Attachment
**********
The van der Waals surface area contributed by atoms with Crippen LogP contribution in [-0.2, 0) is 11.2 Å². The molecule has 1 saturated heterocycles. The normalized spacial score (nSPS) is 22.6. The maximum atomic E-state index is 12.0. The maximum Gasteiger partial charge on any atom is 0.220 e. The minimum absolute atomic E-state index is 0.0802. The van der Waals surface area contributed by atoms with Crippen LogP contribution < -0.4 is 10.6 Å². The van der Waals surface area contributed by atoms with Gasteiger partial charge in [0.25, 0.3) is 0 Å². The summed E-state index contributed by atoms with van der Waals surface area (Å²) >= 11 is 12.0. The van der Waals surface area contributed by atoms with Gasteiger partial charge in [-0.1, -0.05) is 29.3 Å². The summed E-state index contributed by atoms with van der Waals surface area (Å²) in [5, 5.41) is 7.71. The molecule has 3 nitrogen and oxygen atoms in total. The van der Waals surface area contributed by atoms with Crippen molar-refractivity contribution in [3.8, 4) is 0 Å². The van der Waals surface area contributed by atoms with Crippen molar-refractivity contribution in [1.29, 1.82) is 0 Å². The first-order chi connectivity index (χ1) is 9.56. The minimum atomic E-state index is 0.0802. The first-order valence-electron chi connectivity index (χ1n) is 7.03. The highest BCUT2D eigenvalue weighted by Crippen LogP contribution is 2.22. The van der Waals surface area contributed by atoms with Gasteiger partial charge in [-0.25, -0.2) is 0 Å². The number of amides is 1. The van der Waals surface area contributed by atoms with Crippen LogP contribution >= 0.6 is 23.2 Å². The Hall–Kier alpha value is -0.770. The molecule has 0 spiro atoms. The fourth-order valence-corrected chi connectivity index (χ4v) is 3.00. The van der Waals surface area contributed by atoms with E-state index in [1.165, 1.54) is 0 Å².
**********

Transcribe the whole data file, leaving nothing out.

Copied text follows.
The van der Waals surface area contributed by atoms with Crippen LogP contribution in [-0.2, 0) is 11.2 Å². The molecule has 1 saturated heterocycles. The normalized spacial score (nSPS) is 22.6. The maximum atomic E-state index is 12.0. The maximum Gasteiger partial charge on any atom is 0.220 e. The minimum absolute atomic E-state index is 0.0802. The van der Waals surface area contributed by atoms with Crippen LogP contribution < -0.4 is 10.6 Å². The van der Waals surface area contributed by atoms with Gasteiger partial charge in [0.25, 0.3) is 0 Å². The summed E-state index contributed by atoms with van der Waals surface area (Å²) >= 11 is 12.0. The van der Waals surface area contributed by atoms with Gasteiger partial charge in [-0.1, -0.05) is 29.3 Å². The summed E-state index contributed by atoms with van der Waals surface area (Å²) in [5, 5.41) is 7.71. The molecule has 3 nitrogen and oxygen atoms in total. The van der Waals surface area contributed by atoms with Crippen molar-refractivity contribution in [3.8, 4) is 0 Å². The van der Waals surface area contributed by atoms with Crippen molar-refractivity contribution in [1.29, 1.82) is 0 Å². The first-order chi connectivity index (χ1) is 9.56. The minimum atomic E-state index is 0.0802. The first-order valence-electron chi connectivity index (χ1n) is 7.03. The highest BCUT2D eigenvalue weighted by Crippen LogP contribution is 2.22. The van der Waals surface area contributed by atoms with Gasteiger partial charge in [-0.25, -0.2) is 0 Å². The number of amides is 1. The van der Waals surface area contributed by atoms with Crippen LogP contribution >= 0.6 is 23.2 Å². The Hall–Kier alpha value is -0.770. The molecule has 0 spiro atoms. The fourth-order valence-corrected chi connectivity index (χ4v) is 3.00. The van der Waals surface area contributed by atoms with E-state index in [1.165, 1.54) is 0 Å².